Global Timber Trade - Information

Equatorial Guinea

China and the EU's imports of timber from Equatorial Guinea
based on China Customs and Eurostat

Given its scale, some or most of the increase in volume imported by China is likely to derive from neighbouring Gabon (which prohibits the export of logs), and perhaps Cameroon.  If all is from Rio Muni, then rates of most exploitation of that province's forest are grossly unsustainable - and probably illegal. There is no apparent interest by those engaging in FLEGT, REDD+ or similar initiatives (particularly the Bilateral Co-ordination Mechanism between the EU and China).

Importing countries' imports of timber from Equatorial Guinea
based on Eurostat, China Customs, UN Comtrade and others



China's imports of logs Equatorial Guinea - by "location of importer"
based on China Customs

China's imports of logs Equatorial Guinea - by "customs district"
based on China Customs (note: import value per unit of volume declined steeply during 2012, 2013, 2015 and 2016)

 

Imports of logs from Equatorial Guinea declared by China Source: China Customs
(Presented here to help the authorities monitor the impact of quotas on Equatorial Guinea's log exports)
Note: volume shown since 01 01 2014 are estimates based on source data in units of weight.
('000 m3)
Jan
Feb
Mar
Apr
May
Jun
Jul
Aug
Sep
Oct
Nov
Dec
2005
35
5
72
15
14
24
10
3
31
48
26
21
2006
16
41
26
30
37
45
41
34
47
26
13
27
2007
79
2
69
47
60
24
40
50
59
30
27
0
2008
57
10
44
47
36
35
6
3
0
0
5
6
2009

0

0
11
0
0
0
0
0
0
0
5
6
2010

0

0
21
14
13
27
11
17
58
42
0
5
2011

27

30
14
58
17
29
4
33
54
3
25
6
2012
0
19
52
0
58
13
12
78
17
59
41
3
2013
59
30
70
0
30
44
34
20
63
24
3
56
2014
61
18
64
49
18
53
31
74
23
52
28
41
2015
47
27
46
49
47
74
82 69 86 41 21 74
2016
111
52
122 91 93 88 88 57 121 55 148 110
2017
64
91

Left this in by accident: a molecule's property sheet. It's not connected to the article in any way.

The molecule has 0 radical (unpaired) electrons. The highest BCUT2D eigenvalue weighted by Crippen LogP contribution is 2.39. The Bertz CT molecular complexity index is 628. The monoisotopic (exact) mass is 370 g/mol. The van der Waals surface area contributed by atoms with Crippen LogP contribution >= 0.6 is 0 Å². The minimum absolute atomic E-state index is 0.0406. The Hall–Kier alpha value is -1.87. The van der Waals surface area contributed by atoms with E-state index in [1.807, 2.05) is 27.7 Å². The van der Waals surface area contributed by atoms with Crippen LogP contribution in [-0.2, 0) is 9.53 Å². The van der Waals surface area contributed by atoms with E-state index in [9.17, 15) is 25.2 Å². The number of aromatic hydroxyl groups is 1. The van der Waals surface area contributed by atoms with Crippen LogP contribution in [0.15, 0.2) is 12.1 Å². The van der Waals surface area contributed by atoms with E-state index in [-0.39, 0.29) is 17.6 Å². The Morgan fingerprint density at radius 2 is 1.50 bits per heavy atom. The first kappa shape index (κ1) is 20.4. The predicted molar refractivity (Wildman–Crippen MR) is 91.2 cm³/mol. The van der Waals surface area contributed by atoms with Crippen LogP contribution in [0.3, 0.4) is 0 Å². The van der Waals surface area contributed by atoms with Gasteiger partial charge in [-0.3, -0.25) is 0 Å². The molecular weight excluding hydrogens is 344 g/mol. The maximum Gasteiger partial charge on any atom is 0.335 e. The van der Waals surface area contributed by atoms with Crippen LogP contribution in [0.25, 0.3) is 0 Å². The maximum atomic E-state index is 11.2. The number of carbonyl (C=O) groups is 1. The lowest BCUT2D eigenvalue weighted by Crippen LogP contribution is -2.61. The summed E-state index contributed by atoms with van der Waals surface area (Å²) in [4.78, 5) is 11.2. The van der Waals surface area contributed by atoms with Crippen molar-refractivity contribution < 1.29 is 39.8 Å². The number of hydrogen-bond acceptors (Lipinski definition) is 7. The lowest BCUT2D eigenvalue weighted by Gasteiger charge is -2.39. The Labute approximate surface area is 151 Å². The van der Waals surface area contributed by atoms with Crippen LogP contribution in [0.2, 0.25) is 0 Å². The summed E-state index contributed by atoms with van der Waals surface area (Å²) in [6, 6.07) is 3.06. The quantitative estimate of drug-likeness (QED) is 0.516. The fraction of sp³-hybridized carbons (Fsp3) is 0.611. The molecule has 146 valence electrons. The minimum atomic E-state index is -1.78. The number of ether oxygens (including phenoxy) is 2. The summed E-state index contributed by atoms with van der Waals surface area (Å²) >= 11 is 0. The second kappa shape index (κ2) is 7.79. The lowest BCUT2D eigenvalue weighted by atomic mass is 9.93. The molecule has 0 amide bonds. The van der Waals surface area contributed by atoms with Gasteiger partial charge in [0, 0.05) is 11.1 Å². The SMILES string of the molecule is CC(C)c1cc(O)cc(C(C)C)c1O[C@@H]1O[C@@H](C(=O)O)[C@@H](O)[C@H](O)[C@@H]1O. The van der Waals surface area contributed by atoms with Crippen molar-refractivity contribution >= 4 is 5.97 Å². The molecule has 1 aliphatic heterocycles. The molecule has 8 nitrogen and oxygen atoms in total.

0 175 - - - - - - -  


Equatorial Guinea
A ban on the export of logs has been in place since 2007[p177] and all logging concessions were cancelled during 2008[p4]. The decline in China's import statistics shown in the table above indicates that the prohibition was effective for less than two years. The country's exports of logs to China are currently not much less than record levels. Unless the ban has been revoked and logging concessions reallocated, then it would seem reasonable to conclude that China is knowingly disrespecting that ban and implicitly interfering with the internal affairs of Equatorial Guinea.

Shimmer, an affiliate of Malaysian conglomerate Rimbunan Hijau[p3][-][-] (whose logging interests in several tropical countries are notorious[-] [-]), is said to have recommenced logging operations in Equatorial Guinea during 2009[p177]. Allegations[clauses 59 and 60] of illegality by Shimmer prior to the ban (in association with the Minister of Forestry and Agriculture) are damning. So much so that it would be reasonable for anyone carrying out due diligence on products made wholly or partly from logs supplied by any affiliate of that conglomerate - irrespective of the country of origin of those logs - to regard such timber as sufficiently likely to be associated with illegality to warrant the prospective buyer deciding not to proceed - assuming of course that the products are to be placed on the market in any one of the increasing number of countries which prohibit the placing of illegal wood-based products on the market. In most such countries, the prospective placer is obliged to exercise sufficient due diligence to exclude such products. One might expect this to pose problems for those who manufacture products made in China from tropical timber given that that conglomerate is one of China's leading suppliers of tropical logs (particularly of okoumé). However, implying lax implementation or lack of political will (perhaps linked to lobbying), the USA's imports of such products seems to have increased since the amended Lacey Act became effective.

Clauses 42-69 of a recent court document[-] provide detailed allegations that Equatorial Guinea's Minister for Forests and Agriculture extorted payments from timber/logging companies, some of which were then given his protection in carrying out illegal logging operations.

Equatorial Guinea (formerly a Spanish colony) is one of Africa's newly oil-rich dictatorships. Its offshore oilfields are dominated by the USA. China has been able to gain lead position concerning the country's unexploited oilfields on mainland Rio Muni without attracting US attention through its forest-related and construction activities in that province. Those construction activities include road improvements - to facilitate / subsidise timber exports to China.